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Five FAQs about the Uniform Commercial Code

On Behalf of | Mar 3, 2019 | Firm News |

There were a lot of things to think about when it was time to start your business, but the Uniform Commercial Code (UCC) may not have been one of them. Buying equipment or selling your products seems like it should be fairly simple, but there are a lot of places where a deal can break down or go wrong. The UCC is intended to make drafting and enforcing certain contracts easier. Here are 5 frequently asked questions about the UCC.

What is the UCC?

The UCC is a set of rules that applies to contracts for the sale of goods over $500, borrowing money, and leasing vehicles and equipment.

What are the Benefits of the UCC?

In the press of business and the need to order or sell equipment and other goods, or to sell them, details can get overlooked. When that happens, the UCC can come in handy.

The drafters of the UCC recognized that there are times when the parties involved are trying to make a deal, but one or more term of the agreement is missing. Rather than voiding the contract a buyer and seller tried to make (because they didn’t agree on all material terms), the UCC can fill in the blanks.

The UCC allows for differences between offers to sell and offers to purchase the goods in question. Rather than throwing out the contract when the offer to buy and the offer to sell do not match up exactly, the UCC gives guidance on how to resolve differences in the offer to buy and the offer to sell so as to reach the same end.

What would happen if there were no UCC?

Without the UCC, you would be left with the common law approach to contracts. This would mean following the “mirror image” rule, which states that the offers to enter into a contract drafted from both sides of a negotiation would have to match in order to be enforceable.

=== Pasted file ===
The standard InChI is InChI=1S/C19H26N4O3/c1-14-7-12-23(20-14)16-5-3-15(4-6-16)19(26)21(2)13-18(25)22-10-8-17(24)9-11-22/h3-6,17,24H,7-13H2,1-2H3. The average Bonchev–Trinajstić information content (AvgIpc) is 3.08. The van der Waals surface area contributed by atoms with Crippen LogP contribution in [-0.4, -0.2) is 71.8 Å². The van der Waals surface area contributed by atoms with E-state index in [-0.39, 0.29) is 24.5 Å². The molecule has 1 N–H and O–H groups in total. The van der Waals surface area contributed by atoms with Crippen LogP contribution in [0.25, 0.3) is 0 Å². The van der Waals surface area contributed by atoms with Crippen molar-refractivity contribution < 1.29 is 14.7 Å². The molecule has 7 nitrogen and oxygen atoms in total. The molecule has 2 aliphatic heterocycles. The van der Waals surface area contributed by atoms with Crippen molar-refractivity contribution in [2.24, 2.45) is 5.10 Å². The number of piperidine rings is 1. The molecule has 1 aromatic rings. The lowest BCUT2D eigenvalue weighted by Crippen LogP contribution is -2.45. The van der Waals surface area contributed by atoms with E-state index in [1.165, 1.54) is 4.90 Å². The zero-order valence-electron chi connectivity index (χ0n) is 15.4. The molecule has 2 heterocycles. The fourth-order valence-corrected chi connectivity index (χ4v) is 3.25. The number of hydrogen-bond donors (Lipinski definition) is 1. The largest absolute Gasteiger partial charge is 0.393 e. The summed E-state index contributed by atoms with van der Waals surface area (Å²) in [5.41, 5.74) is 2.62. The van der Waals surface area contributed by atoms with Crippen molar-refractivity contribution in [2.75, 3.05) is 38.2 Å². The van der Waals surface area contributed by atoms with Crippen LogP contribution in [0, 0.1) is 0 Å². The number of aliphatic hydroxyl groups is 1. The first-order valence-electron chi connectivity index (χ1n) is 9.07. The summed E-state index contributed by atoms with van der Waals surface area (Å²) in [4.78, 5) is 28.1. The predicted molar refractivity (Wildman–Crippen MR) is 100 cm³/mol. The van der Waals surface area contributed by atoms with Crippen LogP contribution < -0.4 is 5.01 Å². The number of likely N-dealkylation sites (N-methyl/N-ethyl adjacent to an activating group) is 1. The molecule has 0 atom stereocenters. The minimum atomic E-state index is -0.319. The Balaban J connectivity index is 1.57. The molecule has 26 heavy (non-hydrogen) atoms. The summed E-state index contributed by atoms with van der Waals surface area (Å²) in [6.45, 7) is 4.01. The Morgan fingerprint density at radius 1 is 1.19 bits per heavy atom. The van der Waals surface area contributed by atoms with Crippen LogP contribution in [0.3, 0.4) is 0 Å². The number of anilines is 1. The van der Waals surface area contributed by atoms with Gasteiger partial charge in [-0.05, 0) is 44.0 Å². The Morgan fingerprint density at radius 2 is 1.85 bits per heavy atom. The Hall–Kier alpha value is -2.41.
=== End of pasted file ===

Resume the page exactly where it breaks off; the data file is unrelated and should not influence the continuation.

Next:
While effective in real estate and services contracts, the mirror image rule can make enforcing contracts more difficult.

When does it apply?

There are a lot of transactions that the UCC can apply to, including buying or selling equipment for your business or borrowing money. There are two large categories of transactions where the UCC does not apply: services and real estate transactions. The idea is that services and real estate transactions have a lot more nuances than could be covered in the UCC and are better handled by the common law approach. For businesses that deal only in services, the UCC will not apply at all. For businesses that deal only in goods, it applies all the time.

What about businesses with contracts that cover both goods and services?

For an agreement that covers both goods and services, the issues get a little more complicated. Most courts will analyze a contract to determine whether the predominant purpose of the contract is for goods or services, that is, whether the goods are incidental to the provision of services or vice versa. For example, if a contract provides for the sale and installation of lanes and gutters at a bowling alley, the contract will more likely be governed by the UCC because the primary purpose of the contract is for the acquisition of lanes and gutters—the installation of the goods is incidental to the sale of the goods. Other factors can inform a court as to the predominant purpose of the contract, such as whether the parties are referred to as “purchaser” and “seller”, or whether the goods fit within the UCC’s definition of “goods.”

Experienced counsel is essential in UCC disputes

When disputes arise as to the sale of goods, the UCC may provide important advantages for a party, but it also may restrict a party’s rights and remedies. Businesses involved in a dispute over the sale of goods, such as equipment, should contact a business attorney familiar with disputes under the UCC. An experienced attorney can help a client understand its risks and rights in trying to and resolve the dispute, taking into consideration the UCC, as well as help a client guard against unforeseen results in litigation. Chenoweth Law Group’s attorneys are available to consult with you regarding any domestic or international disputes related to the sale of goods.

Contact Chenoweth Law Group, P.C. at 503.446.6261.

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